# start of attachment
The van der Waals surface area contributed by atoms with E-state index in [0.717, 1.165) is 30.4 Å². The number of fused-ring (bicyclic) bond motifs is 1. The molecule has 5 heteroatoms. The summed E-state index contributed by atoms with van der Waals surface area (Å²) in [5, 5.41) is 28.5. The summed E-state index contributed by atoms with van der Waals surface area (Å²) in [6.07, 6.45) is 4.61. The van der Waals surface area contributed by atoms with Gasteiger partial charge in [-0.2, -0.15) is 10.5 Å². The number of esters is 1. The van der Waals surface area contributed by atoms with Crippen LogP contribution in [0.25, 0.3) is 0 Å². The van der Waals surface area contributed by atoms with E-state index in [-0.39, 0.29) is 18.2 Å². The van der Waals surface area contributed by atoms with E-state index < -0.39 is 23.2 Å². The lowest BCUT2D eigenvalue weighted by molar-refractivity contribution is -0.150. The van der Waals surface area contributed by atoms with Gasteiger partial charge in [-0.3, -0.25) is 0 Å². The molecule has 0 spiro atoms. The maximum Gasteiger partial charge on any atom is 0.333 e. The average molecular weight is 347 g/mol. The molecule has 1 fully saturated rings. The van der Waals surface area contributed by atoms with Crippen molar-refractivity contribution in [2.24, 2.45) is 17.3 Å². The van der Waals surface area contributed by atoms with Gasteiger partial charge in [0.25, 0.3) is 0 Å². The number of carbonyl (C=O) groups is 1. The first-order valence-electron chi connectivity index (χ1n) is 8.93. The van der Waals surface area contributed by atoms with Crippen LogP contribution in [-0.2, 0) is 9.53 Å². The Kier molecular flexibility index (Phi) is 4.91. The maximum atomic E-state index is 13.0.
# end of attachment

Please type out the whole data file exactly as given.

The van der Waals surface area contributed by atoms with E-state index in [0.717, 1.165) is 30.4 Å². The number of fused-ring (bicyclic) bond motifs is 1. The molecule has 5 heteroatoms. The summed E-state index contributed by atoms with van der Waals surface area (Å²) in [5, 5.41) is 28.5. The summed E-state index contributed by atoms with van der Waals surface area (Å²) in [6.07, 6.45) is 4.61. The van der Waals surface area contributed by atoms with Gasteiger partial charge in [-0.2, -0.15) is 10.5 Å². The number of esters is 1. The van der Waals surface area contributed by atoms with Crippen LogP contribution in [0.25, 0.3) is 0 Å². The van der Waals surface area contributed by atoms with E-state index in [-0.39, 0.29) is 18.2 Å². The van der Waals surface area contributed by atoms with E-state index < -0.39 is 23.2 Å². The lowest BCUT2D eigenvalue weighted by molar-refractivity contribution is -0.150. The van der Waals surface area contributed by atoms with Gasteiger partial charge in [-0.3, -0.25) is 0 Å². The molecule has 0 spiro atoms. The maximum Gasteiger partial charge on any atom is 0.333 e. The average molecular weight is 347 g/mol. The molecule has 1 fully saturated rings. The van der Waals surface area contributed by atoms with Crippen molar-refractivity contribution in [2.24, 2.45) is 17.3 Å². The van der Waals surface area contributed by atoms with Gasteiger partial charge in [0.25, 0.3) is 0 Å². The number of carbonyl (C=O) groups is 1. The first-order valence-electron chi connectivity index (χ1n) is 8.93. The van der Waals surface area contributed by atoms with Crippen LogP contribution in [-0.2, 0) is 9.53 Å². The Kier molecular flexibility index (Phi) is 4.91. The maximum atomic E-state index is 13.0.